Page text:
Career Shift: In the second spot is Sales Associate. This could likely be a career shift toward a full or part time social media manager role. Other jobs titles that fall into this group include Team Member, Cashier, Server and Delivery Driver.

In both cases, we can see feasibility for certificate programs as well as two- and four-year degrees.

 

Analytical Skills and Workforce Flexibility

 

What do a project manager and a staff nurse have in common? They, along with more than 100 other job titles have Analysis or Data Analytics listed as one of the top five skills or certifications desired for those positions. As employers’ demand for analytical skills increases, programs may need to encompass more analytical skills and offer a menu of options, from degree-required data analytics to basic level courses that teach the general concepts and practices behind successful analysis.

Those in possession of analytical skills, or even better a degree or certification, can quickly glide across companies and sectors.

 

 

scatter plot for analytic skills on resumes

 

 

Pair this insight with the shift to remote work, both in employee preference and employer epiphany of increased productivity and other positive outcomes. USA recently reported that a mere 25% of workers want to return to the office full time, compared to 40% who prefer to work from home full time, and 35% wanting a hybrid schedule.   With few exceptions, analysis work can be done anywhere there is a good computer and a decent internet connection. Try this as a physical therapist or a concierge and you are left with the perfect Saturday Night Live skit, but an impractical reality.

Leveling Up: In a pre-Covid-19 article that identified the need for professionals skilled in data analytics, Northwestern University quotes, “Analytics professionals are like a Swiss army knife…These skills and roles set you apart from IT because they give you the fluidity to bounce between departments, making you more marketable and valuable.”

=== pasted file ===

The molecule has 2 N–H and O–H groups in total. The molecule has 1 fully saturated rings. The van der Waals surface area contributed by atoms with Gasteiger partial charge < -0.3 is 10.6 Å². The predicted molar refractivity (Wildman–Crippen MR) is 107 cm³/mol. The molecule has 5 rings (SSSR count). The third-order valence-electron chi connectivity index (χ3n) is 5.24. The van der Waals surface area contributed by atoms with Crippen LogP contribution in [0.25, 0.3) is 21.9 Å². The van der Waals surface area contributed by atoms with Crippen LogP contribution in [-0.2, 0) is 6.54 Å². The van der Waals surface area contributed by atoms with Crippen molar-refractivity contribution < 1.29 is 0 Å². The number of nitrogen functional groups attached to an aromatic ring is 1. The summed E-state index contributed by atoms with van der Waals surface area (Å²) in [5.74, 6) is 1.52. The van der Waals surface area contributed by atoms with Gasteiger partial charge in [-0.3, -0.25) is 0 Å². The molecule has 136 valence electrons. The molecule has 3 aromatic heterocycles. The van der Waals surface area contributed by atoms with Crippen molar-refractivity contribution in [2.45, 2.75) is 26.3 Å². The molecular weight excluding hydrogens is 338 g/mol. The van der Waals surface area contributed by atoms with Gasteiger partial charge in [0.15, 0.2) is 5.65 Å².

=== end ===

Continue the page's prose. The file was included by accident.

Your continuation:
Career Shift: The Bureau of Labor Statistics reports “much faster than average” job market growth with median pay for 2020:

Data Scientist: 31% growth and $98,200
Information Security Analysts: 31% growth and $103,600
Management Analysts: 11% growth and $87,700
Operations Research Analysts: 25% growth and $86,000

As with social media skills, we can see in-demand feasibility for certificate programs as well as two- and four-year degrees in analytics.

 

The Great Resignation Offers Opportunity for Higher Ed

 

While media outlets, staffing firms, job sites and government agencies report on the phenomena of the Great Resignation and the reasons behind it, program planners should take a careful look at their academic offerings and how they align with their markets, particularly in terms of the critical metric of student demand. When looking at your program portfolio management, it may make sense to open data science courses to additional programs or use them to create online certificate programs.

 

 

*Based on resume data of self-declared skills.

Share This Post

Comment


Topics: Data, program portfolio management, program planning, job market, data analytics